Cold War

One of the cool things about Amazon’s increased theatrical output is that they’re putting their films on Amazon Prime very quickly after playing at the multiplex or arthouse. Take this

2018 Oscar nominee from Pawel Pawlikowski



), a Polish drama about star-crossed lovers over decades after the end of World War II. It’s a luscious, emotional drama that demands your attention and rewards it.

Cry Freedom

The legendary Richard Attenborough directed Kevin Kline and Denzel Washington to two of the best performances of their careers in this 1987 drama about the conditions of apartheid in South Africa in the 1970s. Washington plays a Black activist named Steve Biko, who died trying to defend his people. It earned Denzel his first Oscar nomination of eight (and counting).


Jean-Pierre Jeunet directed this pitch-black comedy with his partner Marc Caro way back in 1991, before he would make a bigger splash with


. In an apartment building in France in the future, food is hard to come by, leading to the butcher on the first floor going to cannibalistic extremes to feed his tenants. Visually striking in a way that instantly announced Jeunet & Caro as artists that needed to be watched, it’s a tasty treat.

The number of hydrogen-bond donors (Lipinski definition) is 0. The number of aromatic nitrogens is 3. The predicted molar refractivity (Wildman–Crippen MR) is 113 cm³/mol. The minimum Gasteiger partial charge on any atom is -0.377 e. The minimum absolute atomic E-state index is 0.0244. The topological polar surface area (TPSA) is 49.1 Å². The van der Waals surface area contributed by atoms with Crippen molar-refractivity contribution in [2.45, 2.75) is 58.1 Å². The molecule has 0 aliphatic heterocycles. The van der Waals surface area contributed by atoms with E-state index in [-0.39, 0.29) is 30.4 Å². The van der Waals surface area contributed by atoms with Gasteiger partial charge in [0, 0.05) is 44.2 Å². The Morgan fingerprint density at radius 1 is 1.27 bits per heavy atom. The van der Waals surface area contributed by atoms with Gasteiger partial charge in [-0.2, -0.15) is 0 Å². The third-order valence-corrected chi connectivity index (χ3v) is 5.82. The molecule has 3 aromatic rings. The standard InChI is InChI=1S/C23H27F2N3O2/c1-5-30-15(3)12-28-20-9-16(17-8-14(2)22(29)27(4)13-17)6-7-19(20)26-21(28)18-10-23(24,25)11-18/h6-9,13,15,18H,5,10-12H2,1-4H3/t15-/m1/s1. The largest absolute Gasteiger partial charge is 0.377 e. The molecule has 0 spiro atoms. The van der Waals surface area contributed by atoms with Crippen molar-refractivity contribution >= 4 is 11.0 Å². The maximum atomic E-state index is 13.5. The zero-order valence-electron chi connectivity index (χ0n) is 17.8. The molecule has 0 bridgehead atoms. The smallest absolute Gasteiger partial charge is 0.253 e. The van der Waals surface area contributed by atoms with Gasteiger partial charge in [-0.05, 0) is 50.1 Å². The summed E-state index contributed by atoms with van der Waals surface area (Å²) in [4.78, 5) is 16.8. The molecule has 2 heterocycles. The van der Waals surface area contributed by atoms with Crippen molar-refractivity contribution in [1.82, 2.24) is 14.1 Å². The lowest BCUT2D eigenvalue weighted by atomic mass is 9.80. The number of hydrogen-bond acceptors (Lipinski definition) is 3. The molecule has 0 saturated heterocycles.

One of the best noirs ever made is just sitting there on Amazon Prime waiting for you to discover it. Based on the 1939 novel of the same name,


stars Tom Neal and Ann Savage and it just oozes style in the way it uses the classic genre structure of a man who keeps digging himself into a deeper and deeper hole. Considered a lesser B-movie for years, it has only recently been reappraised as a noir classic.


Alexander Payne’s best film is still his 1999 comedy that uses a student body election to comment on not just politics on a grander scale but human nature.

Reese Witherspoon stars as the unforgettable Tracy Flick

, the overachiever who basically drives her teacher, played by Matthew Broderick, totally insane. Scathing and hysterical,